Preventing and treating feather loss in poultry

Feather loss, outside of a natural moult, can often be a sign that a problem exists in your flock.

Identifying the cause of feather loss and rectifying the problem can help to improve the productivity and health of your flock.

The following table outlines:

  • the main causes of feather loss
  • contributing factors
  • areas on the bird that may be affected
  • suggestions on how to prevent feather loss
  • and
  • possible treatments.
Cause of feather loss Main factors
Affected areas
and treatment

Feather pecking

Social order

Occurs usually at the head

No treatment is required unless severe

Feather pecking

Severe feather pecking and cannibalism due to:

  • overcrowding
  • strong lighting
  • dietary imbalances

Occurs on all body parts


Provide adequate lighting

Provide continuous access to a balanced diet

Lower stocking density

Provide enrichment such as hay or string to redirect inappropriate pecking

Change breed of bird


Isolate victim birds

Provide antiseptic treatment of cuts

Colour wound with dye - not red as this attracts further pecking

Seek veterinary advice

Feather pecking

Territorial behaviour - likely to be the reason if only a few birds have feather loss

Observe flock to determine if some birds are being overly aggressive

Remove birds causing the problem for a few weeks. If this doesn't fix the problem, permanent removal may be required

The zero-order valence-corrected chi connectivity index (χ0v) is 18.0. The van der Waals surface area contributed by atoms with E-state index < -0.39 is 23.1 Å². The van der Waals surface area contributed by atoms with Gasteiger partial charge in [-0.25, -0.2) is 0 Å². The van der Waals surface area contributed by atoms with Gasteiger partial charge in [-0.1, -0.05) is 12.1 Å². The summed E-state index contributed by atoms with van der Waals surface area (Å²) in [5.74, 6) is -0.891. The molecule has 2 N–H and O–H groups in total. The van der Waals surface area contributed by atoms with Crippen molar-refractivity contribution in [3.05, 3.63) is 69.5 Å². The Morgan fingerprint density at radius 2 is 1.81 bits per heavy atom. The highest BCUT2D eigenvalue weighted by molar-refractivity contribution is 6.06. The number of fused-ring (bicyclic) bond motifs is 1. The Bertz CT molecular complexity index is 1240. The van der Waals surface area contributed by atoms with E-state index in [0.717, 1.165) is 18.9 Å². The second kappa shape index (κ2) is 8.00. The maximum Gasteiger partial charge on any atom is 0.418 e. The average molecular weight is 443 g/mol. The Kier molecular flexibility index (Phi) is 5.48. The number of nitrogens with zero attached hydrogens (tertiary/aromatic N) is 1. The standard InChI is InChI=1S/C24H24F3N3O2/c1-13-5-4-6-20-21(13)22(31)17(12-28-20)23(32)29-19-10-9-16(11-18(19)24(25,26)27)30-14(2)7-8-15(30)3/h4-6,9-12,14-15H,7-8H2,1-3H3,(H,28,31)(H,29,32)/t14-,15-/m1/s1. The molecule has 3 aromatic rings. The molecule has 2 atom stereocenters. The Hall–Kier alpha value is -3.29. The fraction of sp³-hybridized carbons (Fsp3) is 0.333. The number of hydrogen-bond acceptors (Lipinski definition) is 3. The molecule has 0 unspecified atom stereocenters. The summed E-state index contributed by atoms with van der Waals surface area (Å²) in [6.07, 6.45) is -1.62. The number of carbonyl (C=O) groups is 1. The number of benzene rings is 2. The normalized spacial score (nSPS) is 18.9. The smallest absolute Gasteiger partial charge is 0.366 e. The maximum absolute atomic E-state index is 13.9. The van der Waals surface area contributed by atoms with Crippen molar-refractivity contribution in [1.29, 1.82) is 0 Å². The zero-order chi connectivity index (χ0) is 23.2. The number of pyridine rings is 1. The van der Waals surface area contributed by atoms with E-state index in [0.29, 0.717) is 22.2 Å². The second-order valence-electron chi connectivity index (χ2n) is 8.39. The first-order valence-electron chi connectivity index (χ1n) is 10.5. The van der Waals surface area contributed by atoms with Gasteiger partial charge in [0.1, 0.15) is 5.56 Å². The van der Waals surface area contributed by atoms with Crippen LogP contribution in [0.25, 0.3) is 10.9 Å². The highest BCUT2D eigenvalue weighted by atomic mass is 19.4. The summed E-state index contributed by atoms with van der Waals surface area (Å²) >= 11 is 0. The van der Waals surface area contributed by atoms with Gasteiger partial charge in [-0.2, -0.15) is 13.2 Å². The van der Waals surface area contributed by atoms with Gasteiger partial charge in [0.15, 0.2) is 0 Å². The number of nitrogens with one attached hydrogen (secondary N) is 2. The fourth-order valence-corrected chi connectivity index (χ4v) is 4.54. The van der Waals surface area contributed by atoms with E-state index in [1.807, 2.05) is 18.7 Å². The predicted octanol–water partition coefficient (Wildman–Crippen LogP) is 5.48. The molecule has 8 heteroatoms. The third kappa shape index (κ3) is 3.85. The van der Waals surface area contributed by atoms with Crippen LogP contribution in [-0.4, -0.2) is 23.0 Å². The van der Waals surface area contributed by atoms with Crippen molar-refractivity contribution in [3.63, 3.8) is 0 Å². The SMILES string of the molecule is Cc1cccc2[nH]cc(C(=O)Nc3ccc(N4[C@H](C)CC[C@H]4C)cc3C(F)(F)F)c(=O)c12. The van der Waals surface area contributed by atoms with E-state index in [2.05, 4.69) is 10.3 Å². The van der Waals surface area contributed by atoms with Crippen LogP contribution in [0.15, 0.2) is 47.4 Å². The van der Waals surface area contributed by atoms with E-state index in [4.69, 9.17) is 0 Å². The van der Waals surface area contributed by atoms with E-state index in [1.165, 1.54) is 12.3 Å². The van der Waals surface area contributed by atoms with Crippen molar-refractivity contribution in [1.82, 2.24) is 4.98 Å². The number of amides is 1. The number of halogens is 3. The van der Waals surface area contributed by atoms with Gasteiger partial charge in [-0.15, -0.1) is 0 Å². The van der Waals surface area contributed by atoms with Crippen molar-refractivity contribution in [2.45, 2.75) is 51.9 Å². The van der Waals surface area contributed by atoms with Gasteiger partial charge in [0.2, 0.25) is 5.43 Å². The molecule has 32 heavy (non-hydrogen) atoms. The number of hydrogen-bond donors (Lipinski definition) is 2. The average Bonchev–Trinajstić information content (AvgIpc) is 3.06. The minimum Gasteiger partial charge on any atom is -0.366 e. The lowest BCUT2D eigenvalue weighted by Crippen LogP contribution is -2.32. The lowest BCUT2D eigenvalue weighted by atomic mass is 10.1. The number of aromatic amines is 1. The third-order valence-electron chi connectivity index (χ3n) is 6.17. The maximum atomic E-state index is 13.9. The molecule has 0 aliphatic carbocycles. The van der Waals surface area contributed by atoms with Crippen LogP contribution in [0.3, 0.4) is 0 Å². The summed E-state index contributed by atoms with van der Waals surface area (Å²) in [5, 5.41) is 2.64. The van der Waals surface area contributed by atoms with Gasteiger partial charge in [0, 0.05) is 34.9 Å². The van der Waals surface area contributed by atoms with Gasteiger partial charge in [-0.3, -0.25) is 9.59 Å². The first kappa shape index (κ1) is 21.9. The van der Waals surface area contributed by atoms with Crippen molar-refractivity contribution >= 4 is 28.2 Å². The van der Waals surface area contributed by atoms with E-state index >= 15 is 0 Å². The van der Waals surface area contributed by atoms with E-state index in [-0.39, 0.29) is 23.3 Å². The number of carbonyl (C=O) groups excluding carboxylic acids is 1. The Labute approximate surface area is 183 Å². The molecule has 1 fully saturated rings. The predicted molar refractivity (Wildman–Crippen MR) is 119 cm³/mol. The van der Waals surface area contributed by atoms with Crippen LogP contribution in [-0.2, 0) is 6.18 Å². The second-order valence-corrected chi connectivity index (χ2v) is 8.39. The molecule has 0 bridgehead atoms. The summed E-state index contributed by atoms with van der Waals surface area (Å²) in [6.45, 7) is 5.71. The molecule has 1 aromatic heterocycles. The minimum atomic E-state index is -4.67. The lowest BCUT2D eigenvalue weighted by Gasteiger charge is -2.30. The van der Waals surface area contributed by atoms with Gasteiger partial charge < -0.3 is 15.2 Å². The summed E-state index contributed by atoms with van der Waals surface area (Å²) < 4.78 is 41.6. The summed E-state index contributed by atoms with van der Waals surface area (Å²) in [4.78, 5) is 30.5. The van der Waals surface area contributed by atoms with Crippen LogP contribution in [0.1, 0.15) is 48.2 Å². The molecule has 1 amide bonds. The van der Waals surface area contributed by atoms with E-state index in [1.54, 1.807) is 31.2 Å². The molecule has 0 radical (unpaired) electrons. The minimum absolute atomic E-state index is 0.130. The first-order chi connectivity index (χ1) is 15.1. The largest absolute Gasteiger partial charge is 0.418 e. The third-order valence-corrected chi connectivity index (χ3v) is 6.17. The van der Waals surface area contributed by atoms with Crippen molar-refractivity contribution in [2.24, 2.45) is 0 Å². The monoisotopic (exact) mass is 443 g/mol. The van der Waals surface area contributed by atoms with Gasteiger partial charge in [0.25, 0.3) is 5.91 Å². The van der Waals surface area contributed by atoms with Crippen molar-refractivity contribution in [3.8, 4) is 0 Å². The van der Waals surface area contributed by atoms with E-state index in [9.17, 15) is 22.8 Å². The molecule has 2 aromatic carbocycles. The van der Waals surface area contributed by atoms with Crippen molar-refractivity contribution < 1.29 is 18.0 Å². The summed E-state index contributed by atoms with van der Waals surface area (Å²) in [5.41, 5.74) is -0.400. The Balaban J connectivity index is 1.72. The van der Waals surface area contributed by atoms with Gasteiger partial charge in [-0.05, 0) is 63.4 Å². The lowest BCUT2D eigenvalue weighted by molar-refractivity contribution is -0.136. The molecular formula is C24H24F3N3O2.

Rubbing against other birds or surroundings

Lower stocking densities

Use alternative cage materials

Eliminate all rough and sharp surfaces


Rooster claws in the hen's back

Trim rooster claws and spurs

Poor nutrition

Not enough food

Lack of a balanced diet

Mouldy feed

Provide continuous access to a balanced diet

Feed diet appropriate for stage of production

Remove old or mouldy food


Lack of constant cool water even for a short period

Always provide access to cool clean water

Climatic environment



Poor ventilation

Provide an even climate which eliminates temperature extremes

Provide adequate ventilation in sheds to reduce ammonia build-up






Put a health management program in place including vaccinations

Monitor birds and make adjustments to management as required

See veterinary advice


Predators (e.g. cats, dogs, wild birds, snakes, foxes)

Noisy people

Prevent predator access by:

  • having adequate fencing
  • locking up birds at night

People must behave calmly, quietly and alert birds to their entry


Other stresses such as:

  • wet litter
  • vaccinations
  • movement to another shed

Handle birds quietly using appropriate restraint and support

Keep litter dry and change when necessary